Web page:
The casual tourist driving through the middle of the Uwharrie Mountains might be forgiven for asking where they are. At a maximum elevation of just over one thousand feet and projecting only a few hundred feet above the surrounding land, the Uwharries look nothing like their neighbors to the west, the Appalachians. At one time, it was believed the Uwharries might be the oldest mountain range on the continent, but geologists today tell us that they are mere babies at around 18 million years old (the Appalachians are around 300 million years old). Actually, the Uwharries aren’t even technically considered mountains. They are the hard-rock remnants of an eroded flat plain, called a peneplain.
Our route takes us through open, rolling, agricultural lands and deep within hardwood forests. At the beginning of the route, New Hope Road and High Pine Church Road offer the finest pastoral views in the Uwharries. The road crosses Uwharrie River just downstream and out of sight of Lassiter Mill, one of the few remaining gristmills in a region once filled with them. At the crossroads up from the river, a left turn takes you into the Birkhead Mountain Wilderness Area and some of the best hiking trails in the Uwharries.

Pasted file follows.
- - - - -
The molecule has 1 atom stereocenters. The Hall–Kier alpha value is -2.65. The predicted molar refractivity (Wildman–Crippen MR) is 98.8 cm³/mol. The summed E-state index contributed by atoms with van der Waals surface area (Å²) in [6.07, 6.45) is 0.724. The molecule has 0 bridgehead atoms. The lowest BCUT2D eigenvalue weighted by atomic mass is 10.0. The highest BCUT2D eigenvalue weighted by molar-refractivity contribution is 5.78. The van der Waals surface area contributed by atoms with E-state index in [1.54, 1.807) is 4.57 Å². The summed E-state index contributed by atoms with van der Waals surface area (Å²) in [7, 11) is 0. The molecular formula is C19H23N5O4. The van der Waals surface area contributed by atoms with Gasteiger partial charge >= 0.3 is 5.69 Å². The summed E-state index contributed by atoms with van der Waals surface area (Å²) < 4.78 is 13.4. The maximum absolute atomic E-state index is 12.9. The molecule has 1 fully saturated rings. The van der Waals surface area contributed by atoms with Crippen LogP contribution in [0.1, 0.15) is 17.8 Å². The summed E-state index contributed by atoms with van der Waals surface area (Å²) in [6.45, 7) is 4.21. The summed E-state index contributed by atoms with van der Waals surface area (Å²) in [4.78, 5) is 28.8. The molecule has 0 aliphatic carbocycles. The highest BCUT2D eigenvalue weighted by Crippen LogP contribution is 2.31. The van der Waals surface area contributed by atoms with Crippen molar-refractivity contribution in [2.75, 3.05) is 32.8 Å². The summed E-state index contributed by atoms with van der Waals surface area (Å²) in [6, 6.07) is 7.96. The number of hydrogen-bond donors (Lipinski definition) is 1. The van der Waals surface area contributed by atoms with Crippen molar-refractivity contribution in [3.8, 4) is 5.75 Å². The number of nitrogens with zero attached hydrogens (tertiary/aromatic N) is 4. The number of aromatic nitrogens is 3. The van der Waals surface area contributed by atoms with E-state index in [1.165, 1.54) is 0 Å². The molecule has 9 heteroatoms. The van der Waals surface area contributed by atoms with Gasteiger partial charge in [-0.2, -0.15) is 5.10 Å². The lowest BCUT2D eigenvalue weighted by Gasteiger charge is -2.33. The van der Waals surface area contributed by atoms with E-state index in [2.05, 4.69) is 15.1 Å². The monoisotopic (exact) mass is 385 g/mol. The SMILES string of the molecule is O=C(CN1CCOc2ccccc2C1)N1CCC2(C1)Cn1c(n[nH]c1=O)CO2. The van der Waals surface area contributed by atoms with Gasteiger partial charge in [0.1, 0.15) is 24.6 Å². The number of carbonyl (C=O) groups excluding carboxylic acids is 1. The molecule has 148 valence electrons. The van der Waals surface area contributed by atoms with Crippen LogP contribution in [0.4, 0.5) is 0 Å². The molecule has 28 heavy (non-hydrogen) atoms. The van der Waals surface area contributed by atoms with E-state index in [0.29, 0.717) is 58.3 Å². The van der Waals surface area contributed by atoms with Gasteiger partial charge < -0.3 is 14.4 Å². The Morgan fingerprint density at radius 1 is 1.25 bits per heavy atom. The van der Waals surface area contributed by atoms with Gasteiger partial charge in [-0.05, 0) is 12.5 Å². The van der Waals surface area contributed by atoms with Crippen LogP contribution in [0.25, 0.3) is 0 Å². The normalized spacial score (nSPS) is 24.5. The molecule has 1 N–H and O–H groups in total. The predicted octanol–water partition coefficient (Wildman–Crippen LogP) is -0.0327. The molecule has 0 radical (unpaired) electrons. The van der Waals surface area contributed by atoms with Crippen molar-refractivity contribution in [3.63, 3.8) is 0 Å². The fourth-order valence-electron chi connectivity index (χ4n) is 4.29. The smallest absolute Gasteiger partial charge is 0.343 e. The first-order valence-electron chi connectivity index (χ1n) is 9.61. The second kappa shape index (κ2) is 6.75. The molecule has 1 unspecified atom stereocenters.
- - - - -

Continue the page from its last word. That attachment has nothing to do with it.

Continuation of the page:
The pastoral landscapes in the Uwharrie Mountains region become especially scenic at sunrise.
Coneflowers complement a summer view of Pisgah Covered Bridge, one of only two remaining covered bridges in the state.
Continue straight from the crossroads and in a few miles you cross the West Fork of Little River at Pisgah Covered Bridge. Of the hundreds of covered bridges that once spanned North Carolina’s waterways (as many as sixty in Randolph County alone), Pisgah is one of only two remaining. An easy loop path winds through the forest downstream from the bridge and provides up-close views of the abundant mountain laurel shrub, a plant more at home in the western North Carolina mountains than here in the Piedmont.
Shortly after turning off Horseshoe Bend Road onto Flint Hill Road, look out on the right for a dirt pullout at a cliff area. This is the Jumpin’ Off Rock, a popular landmark in the Uwharries. Down the road from the cliff is a parking area on the left and the northern trailhead for Uwharrie National Recreation Trail. About twenty miles long, the trail is the longest and most challenging of those offered within Uwharrie National Forest.
Redbud trees add a splash of color to the March woodlands in Uwharrie National Forest.
The second crossing we’ll make over the Uwharrie River is on what the locals call the Low Water Bridge. When you see it, you’ll know why. And if you take this drive after a good rain, you can forget any notion of finishing the route without making a detour.